TMZ plans to end its celebrity tour bus partnership with Starline

The TMZ tour bus rolls through Rodeo Drive in Beverly Hills.
The TMZ tour bus rolls through Rodeo Drive in Beverly Hills.
(AFP/Getty Images)

The largest and oldest tour bus company in Los Angeles teamed up with the nation’s top celebrity news operation nearly six years ago to create a bus tour of the places where celebrities live, play and have headline-making meltdowns.

But that Hollywood marriage is now on the rocks, with the celebrity news operation, TMZ, accusing the bus operator, Starline Tours, of failing to pay TMZ its fair share of revenues on time.

TMZ says it will officially end the relationship Thursday, when TMZ will stop using Starline buses and drivers for the TMZ tours of Hollywood, Beverly Hills and the Sunset Strip. TMZ supplies the deep knowledge of celebrity foibles.


“Starline has repeatedly violated the terms of the agreement for over a year,” said Jason Beckerman, an attorney representing TMZ.

Starline Tours has fired back, saying TMZ failed to justify ending the partnership and, under its contract, is forbidden to operate a tour in the area for two years.

“We had hoped we could work it out but it won’t be worked out,” said Carlos Villar, the senior marking manager for Starline Tours.

With 147 buses and a history that dates to the 1960s, Starline Tours dwarfs all other tour bus operators in Los Angeles, having cornered the sight-seeing tour market from a hub behind the TLC Chinese Theater in Hollywood. Starline Tours roll past the homes and hangouts of celebrities in Malibu, Santa Monica, Hollywood, Beverly Hills and downtown Los Angeles.

TMZ, an acronym for thirty-mile zone (the radius of the historic Hollywood studio area), reigns as one of the nation’s most popular celebrity news operations, with a website that reaches at least 7.5 million people a month and more than 4 million Twitter followers. It is the brainchild of Harvey Levin, a lawyer turned reporter and entrepreneur.

In late 2010, Levin approached Starline with an idea to create a TMZ bus tour with onboard television monitors that could show video clips of celebrity news while the buses pass the homes, bars and eateries where that news took place.


Under the agreement, TMZ would provide the tour guide and the video clips that would be shown on the bus. For its part, Starline agreed to provide three buses and the drivers. The two businesses would split the revenue 50/50, minus expenses.

The tour bus was a big hit with fans and celebrities. Comedian Kevin Hart, actress Sandra Bullock and singer Rihanna and other Hollywood stars have been seen greeting the TMZ bus riders. TMZ incorporates star sightings from the tour into its television show.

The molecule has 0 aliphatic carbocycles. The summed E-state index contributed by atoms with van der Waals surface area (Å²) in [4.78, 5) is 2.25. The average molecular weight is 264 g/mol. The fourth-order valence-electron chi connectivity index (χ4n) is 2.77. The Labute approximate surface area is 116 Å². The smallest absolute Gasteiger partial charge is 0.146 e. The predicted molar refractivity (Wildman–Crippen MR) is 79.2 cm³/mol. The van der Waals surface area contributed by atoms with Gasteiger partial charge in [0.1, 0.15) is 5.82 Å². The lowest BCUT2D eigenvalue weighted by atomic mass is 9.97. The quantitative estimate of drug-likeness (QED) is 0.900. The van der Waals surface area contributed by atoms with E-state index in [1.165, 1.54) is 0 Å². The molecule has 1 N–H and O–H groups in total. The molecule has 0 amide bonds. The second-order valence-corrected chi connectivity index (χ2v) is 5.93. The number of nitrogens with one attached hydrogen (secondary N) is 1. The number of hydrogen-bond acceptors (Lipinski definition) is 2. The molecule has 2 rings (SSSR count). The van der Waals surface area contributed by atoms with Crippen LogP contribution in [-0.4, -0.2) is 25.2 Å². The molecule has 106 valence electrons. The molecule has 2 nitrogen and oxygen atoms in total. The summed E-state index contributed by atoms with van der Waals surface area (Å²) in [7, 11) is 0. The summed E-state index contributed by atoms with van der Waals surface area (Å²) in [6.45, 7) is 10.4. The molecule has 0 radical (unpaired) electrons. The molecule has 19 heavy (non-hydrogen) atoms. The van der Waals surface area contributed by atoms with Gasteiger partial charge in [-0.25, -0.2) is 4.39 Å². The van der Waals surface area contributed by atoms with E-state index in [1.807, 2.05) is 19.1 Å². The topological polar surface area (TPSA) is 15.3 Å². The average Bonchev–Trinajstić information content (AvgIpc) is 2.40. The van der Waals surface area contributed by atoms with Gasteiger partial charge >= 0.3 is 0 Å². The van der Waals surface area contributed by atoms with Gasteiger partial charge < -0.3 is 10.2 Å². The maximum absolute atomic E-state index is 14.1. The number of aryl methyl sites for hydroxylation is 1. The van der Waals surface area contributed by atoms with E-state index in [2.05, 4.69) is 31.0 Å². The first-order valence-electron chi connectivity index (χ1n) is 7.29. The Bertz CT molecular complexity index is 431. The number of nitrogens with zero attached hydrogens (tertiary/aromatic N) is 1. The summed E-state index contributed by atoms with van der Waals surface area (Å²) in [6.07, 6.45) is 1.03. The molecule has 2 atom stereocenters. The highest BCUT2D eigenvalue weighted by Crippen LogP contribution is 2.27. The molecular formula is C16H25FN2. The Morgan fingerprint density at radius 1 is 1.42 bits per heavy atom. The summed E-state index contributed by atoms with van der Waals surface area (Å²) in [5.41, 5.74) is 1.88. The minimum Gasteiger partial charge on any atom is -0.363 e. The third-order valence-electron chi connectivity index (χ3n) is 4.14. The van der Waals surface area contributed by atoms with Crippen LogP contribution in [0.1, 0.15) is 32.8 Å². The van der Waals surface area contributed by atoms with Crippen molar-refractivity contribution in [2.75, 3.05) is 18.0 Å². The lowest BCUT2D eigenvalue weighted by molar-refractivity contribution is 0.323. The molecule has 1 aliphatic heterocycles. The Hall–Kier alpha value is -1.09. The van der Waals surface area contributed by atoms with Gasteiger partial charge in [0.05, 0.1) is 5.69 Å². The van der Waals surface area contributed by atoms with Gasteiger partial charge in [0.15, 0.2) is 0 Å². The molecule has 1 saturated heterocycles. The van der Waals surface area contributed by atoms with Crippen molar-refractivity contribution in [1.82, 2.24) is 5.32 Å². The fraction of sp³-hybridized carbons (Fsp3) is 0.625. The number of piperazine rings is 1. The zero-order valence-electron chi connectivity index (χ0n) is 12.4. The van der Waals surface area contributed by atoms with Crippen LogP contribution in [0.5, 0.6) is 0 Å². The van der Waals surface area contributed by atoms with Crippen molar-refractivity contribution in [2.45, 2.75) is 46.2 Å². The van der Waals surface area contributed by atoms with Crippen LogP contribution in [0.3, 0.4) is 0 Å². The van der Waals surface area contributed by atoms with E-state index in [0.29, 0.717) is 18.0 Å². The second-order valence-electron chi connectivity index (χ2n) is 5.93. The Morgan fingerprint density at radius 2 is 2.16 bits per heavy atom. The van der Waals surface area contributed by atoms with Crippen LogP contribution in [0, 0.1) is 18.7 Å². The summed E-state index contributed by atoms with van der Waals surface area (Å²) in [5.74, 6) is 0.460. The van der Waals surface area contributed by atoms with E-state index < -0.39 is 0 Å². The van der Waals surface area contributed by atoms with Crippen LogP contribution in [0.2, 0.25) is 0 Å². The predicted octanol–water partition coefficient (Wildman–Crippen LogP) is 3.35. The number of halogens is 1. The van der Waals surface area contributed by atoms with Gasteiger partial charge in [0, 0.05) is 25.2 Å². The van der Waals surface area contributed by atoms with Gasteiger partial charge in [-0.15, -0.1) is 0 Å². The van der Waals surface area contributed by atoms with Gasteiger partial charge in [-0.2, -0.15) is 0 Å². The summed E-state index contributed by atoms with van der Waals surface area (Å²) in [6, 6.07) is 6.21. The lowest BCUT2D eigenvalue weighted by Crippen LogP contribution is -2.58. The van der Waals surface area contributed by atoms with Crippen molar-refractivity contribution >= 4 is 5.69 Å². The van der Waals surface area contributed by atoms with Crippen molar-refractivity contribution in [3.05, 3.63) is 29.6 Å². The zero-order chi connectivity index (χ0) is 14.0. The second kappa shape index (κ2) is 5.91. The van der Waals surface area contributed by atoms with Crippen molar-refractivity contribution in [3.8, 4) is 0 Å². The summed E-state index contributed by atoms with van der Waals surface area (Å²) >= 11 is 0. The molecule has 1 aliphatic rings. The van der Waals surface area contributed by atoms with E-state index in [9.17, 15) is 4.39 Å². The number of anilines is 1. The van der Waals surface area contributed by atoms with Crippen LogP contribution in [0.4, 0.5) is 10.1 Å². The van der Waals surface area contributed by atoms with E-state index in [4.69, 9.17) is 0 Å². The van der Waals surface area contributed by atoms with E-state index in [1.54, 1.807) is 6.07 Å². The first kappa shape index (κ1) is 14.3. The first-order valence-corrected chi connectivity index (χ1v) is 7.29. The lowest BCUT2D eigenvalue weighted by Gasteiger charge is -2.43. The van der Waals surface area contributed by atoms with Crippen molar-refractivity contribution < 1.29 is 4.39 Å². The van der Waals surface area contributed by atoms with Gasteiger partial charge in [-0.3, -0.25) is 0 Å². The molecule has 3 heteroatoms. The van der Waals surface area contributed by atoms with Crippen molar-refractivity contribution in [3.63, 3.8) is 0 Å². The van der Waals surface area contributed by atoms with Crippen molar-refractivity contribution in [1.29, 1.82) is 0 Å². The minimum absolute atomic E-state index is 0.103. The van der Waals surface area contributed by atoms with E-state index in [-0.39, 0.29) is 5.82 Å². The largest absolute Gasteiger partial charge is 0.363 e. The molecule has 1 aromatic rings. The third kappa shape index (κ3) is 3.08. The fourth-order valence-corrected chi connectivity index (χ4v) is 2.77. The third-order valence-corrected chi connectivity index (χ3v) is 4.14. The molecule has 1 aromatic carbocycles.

“It worked well for both parties,” Villar said.

But a rift between the two businesses began about two years ago, according to a lawsuit filed in March by TMZ against Starline. The lawsuit contends that Starline failed to split the revenues and pay TMZ its share on time.

“Starline missed every payment deadline for the past two years, sometimes by more than four months,” the lawsuit said.

As a result of the late payments, the suit said, TMZ notified Starline on Feb. 11 that it was giving Starline a 60-day notice to end the partnership. But Starline continued to sell tickets for the TMZ tour beyond the 60-day period, the TMZ lawsuit alleged.

TMZ has since extended the deadline to end the partnership to Wednesday. Starting Thursday, TMZ says it will operate the TMZ tour without Starline buses, launching from locations near Hollywood Boulevard and Highland Avenue in Hollywood and the Grove shopping center in the Fairfax district.


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“On May 12, we are launching a tour without Starline,” TMZ attorney Beckerman said.

William Buus, an attorney for Starline, said TMZ never complained about the delays in getting paid until February, when it called for an end to the partnership.

“Everybody seemed very happy with what was happening until February,” he said.

Without showing “good cause” to end the contract, Buus said, TMZ is violating the partnership agreement, which means TMZ has triggered a “non-competition clause” that bars TMZ from operating a tour bus business for at least two years.

Buus said that TMZ raised the issue of the late payments simply to create a reason to end the partnership and avoid triggering the “non-competition clause.”

Starline has filed a counterclaim against TMZ in U.S. District Court, asking a judge to stop TMZ from operating a competing bus tour and pay Starline $1 million in damages. But Buus said he doesn’t expect a judge to address the counterclaim for several months.



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